*** All photos were taken by me. ***


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Wow so cool! Istanbul is literally the top of my bucketlist of places to see. (I've dreamed of seeing Hagia Sophia since I first saw it in a text book in grade school) Great photos and information! Hopefully I will get to check it out soon. Happy Adventuring! ~Amanda

Thank you @spurnedwanderer. You should definitely visit the Istanbul and spend at least 5 days to 1 week to cover the city. Bear in mind, if you travel to Istanbul, connect with me and I can tell you all the things that you have to be careful before a visit.

This brings back memories :) I was there for a friend's wedding 8 or 9 years ago. Such a cool place, and you captured it well :) is forgotten about the medusa heads. Great post :)

Thank you very much @fiftysixnorth! Appreciate your comment :))


Beautiful! I was going to say I've seen this in the film "Inferno", but I just found this behind the scenes clip and apparently they weren't allowed to film inside so they built a replica set of their own!

Thanks @alevaskye! I had no idea about the movie. I can't believe that they rebuilt it. Really appreciate your sharing.

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Excellent work! I was recently in Europe but hesitated to visit Old Constantinople due to obvious concerns there. I would love to visit when "the situation" improves. Do you live there @uncommondream ? I would like to hear your cautions.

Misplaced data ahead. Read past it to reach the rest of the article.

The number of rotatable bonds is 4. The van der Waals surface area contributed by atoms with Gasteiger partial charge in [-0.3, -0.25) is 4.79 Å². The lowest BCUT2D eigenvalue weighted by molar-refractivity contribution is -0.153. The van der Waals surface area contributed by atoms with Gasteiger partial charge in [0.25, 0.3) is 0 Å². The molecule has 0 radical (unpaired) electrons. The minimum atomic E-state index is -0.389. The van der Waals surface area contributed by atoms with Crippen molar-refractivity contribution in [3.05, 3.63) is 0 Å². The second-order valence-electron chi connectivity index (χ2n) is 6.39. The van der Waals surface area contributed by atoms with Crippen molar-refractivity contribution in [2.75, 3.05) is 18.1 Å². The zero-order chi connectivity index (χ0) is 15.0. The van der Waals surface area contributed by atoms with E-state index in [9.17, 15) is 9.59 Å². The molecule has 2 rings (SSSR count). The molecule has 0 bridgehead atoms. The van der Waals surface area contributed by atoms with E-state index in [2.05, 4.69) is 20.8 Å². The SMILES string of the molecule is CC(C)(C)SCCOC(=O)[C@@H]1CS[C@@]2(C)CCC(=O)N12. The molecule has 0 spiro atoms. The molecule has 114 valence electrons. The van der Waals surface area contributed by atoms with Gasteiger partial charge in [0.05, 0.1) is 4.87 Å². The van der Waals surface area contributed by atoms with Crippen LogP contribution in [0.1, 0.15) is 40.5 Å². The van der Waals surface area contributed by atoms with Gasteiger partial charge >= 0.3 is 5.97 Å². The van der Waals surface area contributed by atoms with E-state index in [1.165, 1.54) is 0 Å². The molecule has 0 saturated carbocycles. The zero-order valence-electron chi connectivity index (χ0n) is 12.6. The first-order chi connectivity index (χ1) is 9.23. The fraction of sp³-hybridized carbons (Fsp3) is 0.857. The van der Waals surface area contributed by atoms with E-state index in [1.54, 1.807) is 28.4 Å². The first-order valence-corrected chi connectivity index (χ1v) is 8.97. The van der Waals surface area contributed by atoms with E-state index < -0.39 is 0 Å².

Hii @evernoticethat. Yes I'm living in Constantinople, You should definitely visit the country. I understand your concerns. If you visit the city with guidance and as a group, nothing bad happens like pickpocketing etc. But If you mean terrorist attacks, I can't give you my safety promises, sometimes I also hesitate to go crowded and historical places, but the situation is valid for all around Europe. It happened in England, France, and Spain. By the way nothing bad happened in last year. And hopefully Turkey currently in war with Syria to clean all this mess.

No, my concerns were more about the political "situation" with European's and Americans being arrested etc.

If you are a politician ( I assume you are not ) you can have concerns. This is all about the ridiculous battle among the politicians. As a tourist, you can visit Turkey with no problem.

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A few photos reminded me of From Russia with love - James Bond. As far as I know, in late antiquity, it was common practice to reuse material from older buildings. Great post by the way the Medusas head reminded me of the St. Donatus church in Zadar, Croatia they used also material from the old Roman forum.

Thank you very much @zija2022. @alevaskye also mentioned James Bond movie you can check his comment.